Context changes things. Context changes both the way we say things and the way we hear things. And it should. Our context is our community, and community is where we have civil and graceful and truthful conversation. One of the challenges of our time is that Americans really do not know much about the people who are listening to our conversations. Those listeners might be Muslims or Jews. Those listeners might be Iraqi citizens, they might be Nigerian Anglicans, they might be Palestinians, they might be Chinese village farmers, they might be gays and lesbians (who are certainly, and thankfully, in our communities of faith already). They are “the stranger,” who is closer to us than we think!

How can the Christian Church meet this challenge of understanding other cultures? We cannot do it by watching television and looking up items on the internet.

The Christian answer is mission. We must be strong and courageous enough to leave our homes and comfortable culture and to travel out in mission to the world. That is where we learn. Last week, that group of Jewish high school students learned much more about the Episcopal Church by visiting one (and staying all the way through our worship service!). They didn’t just google the Episcopal Church or read the latest blog about us.

The Episcopal Church has taught me that Christians are being called to mission again. We are being called to go out into the world in the name of grace and service.

“Get up and go,” the angel of the Lord said to Philip the Deacon (Acts 8:26). And Philip did. Philip dares to speak to a stranger, a stranger in terms of culture, race, and gender. The stranger is an Ethiopian eunuch. But he is reading the same sacred scriptures as Philip knows. Philip is led to teach and to baptize. The Ethiopian eunuch is changed by this encounter, and so is Philip! Philip is snatched away by the spirit and finds himself at Azotus; Philip becomes a new man setting up a new home. The Christian Church was changed by Philip’s encounter with the stranger.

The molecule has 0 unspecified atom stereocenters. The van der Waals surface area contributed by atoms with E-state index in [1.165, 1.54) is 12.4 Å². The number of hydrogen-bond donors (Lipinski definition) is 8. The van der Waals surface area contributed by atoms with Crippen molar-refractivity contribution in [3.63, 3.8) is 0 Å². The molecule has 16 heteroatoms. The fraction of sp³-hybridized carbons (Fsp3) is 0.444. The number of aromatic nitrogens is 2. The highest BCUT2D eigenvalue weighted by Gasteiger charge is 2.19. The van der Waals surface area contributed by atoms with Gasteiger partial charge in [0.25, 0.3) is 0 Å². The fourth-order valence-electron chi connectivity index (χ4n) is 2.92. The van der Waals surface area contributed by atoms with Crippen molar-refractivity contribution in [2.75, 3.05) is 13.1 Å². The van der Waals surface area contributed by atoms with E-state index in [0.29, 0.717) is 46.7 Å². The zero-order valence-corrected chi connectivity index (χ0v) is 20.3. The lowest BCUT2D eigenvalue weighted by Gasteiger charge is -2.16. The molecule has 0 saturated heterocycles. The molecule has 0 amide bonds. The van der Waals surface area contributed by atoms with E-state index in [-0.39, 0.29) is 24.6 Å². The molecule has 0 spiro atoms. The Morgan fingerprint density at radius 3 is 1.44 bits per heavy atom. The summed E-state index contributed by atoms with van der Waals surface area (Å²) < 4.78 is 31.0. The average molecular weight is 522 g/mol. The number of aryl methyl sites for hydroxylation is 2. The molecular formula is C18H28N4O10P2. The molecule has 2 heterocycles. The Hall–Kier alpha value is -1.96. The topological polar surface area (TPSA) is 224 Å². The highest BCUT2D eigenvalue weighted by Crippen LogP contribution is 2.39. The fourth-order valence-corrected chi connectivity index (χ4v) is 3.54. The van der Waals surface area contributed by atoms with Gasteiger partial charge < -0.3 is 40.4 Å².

Christian mission is not merely about changing other people. Christian mission is also about changing ourselves. Though missionaries throughout history have differed mightily in their tasks and character, they do seem to share one experience. Every missionary has a story of how he or she was changed by serving in another culture. He or she was changed by speaking Christian words in a foreign context.

“Get up and go,” said the angel of the Lord to Philip. “Get up and go,” says the angel to us today. Go to that lonely teen-ager playing video games that you do not understand. Go to the south! Go to the southern hemisphere, to Nigeria and Brazil. Get up and go to England, to South Africa, to Tanzania, to China and India.

“Get up and go,” and we will all be changed. We will be changed by that spirit of Jesus who said “remember, I am with you always, to the end of the age.”

The Very Reverend Samuel G. Candler is Dean of the Cathedral of St. Philip in Atlanta. He helped start that city’s interfaith group, and leads regular community bible studies. He is also inspired by playing jazz piano, hunting, astronomy, and poetry. His sermons and reflections on “Good Faith and Common Good” can be found on the Cathedral web site.